The UK's most unhygienic habits, from sharing towels to not washing hands

Woman in a towel. (Getty Images)
Brits germy habits have been revealed, including sharing towels. (Getty Images)

We know we take our phones places we shouldn't (hands up who is reading this article on their phone on the loo?), but turns out us Brits have some other germy habits that are opening us up to all sorts of nasties.

A new poll has shed some light on the nation's most grim behaviours and as well as being pretty unsavoury, our poor hygiene habits could be exposing us to some pretty unpleasant health risks, including yeast infections and stomach bugs.

It will likely come as no surprise that 60% of smartphone users take their device with them to the toilet, the problem is around half don’t always clean it afterwards.

Worse still, 57% then place it on the kitchen counter or the dining table (47%) and a whopping 43% are leaving their phone in their bed - potentially spreading germs.

Other grimy habits include never disinfecting their TV remotes, which three in 10 are guilty of, despite the fact it is touched 5,475 times-a-year per person.

Incredibly, 13% even admit to preparing food without washing their hands before, while other Brits are sharing towels with other family members - grim!

Almost half (49%) admit they have never thought about how germs are able to spread between people sharing household items.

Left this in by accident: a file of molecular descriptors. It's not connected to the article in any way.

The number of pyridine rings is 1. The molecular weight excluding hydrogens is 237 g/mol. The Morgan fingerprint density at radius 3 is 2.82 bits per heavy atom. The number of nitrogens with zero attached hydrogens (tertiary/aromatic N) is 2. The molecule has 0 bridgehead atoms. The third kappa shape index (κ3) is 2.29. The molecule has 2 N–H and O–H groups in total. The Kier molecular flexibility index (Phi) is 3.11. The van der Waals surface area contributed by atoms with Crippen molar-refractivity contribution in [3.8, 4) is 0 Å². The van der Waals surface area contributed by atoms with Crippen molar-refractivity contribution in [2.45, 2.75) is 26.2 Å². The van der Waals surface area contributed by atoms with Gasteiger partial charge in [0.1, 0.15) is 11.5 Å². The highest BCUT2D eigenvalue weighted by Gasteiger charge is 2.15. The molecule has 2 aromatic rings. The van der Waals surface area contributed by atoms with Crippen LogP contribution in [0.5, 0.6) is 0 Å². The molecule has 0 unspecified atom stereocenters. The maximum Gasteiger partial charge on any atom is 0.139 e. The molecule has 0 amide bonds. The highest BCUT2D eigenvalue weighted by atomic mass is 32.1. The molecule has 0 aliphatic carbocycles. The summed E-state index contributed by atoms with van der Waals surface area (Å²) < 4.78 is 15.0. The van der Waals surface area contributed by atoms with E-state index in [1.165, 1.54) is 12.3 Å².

The study, commissioned by Dettol, also found 69% would be more inclined to disinfect items in their homes if they could physically see germs or bacteria on the items people are sharing.

Commenting on the research David Shillcock, from Dettol, says: “It’s clear from the survey findings that the people we love, love spreading germs - perhaps more than we realise.

“The results show that germs don't spread by themselves, people spread them, so when it comes to sharing lives together, our homes can be germier than we think."

With that in mind, we spoke to a germ expert about the potential health consequences of some of our grimiest hygiene habits.

Dishcloth by a sink. (Getty Images)
Research has revealed your dishcloth could be dirtier than a toilet seat. (Getty Images)

Not regularly washing your dishcloth

Come on fess up, when was the last time you gave your dishcloth a good clean? But did you realise it could actually harbour more bacteria than a toilet seat.

“90% of UK dishcloths were considered heavily contaminated with bacteria compared with 20% of toilet flush handles," Dr Gareth Nye, programme lead for medical science, told Magnet Trade.

“Around 70% of UK dishcloths are infected with over one billion bacteria per 100cm2 area. Or, around half a billion for your average sized dish cloth.”

According to Georgios Efthimiou, lecturer in microbiology, University of Hull, towels and dishcloths have to be washed regularly, at least once a week.

"Even if they are used to dry something that has been already washed, bacteria and fungi can still grow on them over time, enjoying the moist and nutritious environment," he explains.

Sharing towels between family members

It might seem innocent enough, but actually using the same towel as your kids and significant other could expose you to all sorts of nasties.

"Sharing towels between family members can be dangerous as certain skin pathogens can be introduced into the friendly skin microflora and trigger infections and conditions such as skin candidiasis (yeast infection), acne (by Cutibacterium acnes), atopic dermatitis and psoriasis (by S. aureus)," warns Efthimiou.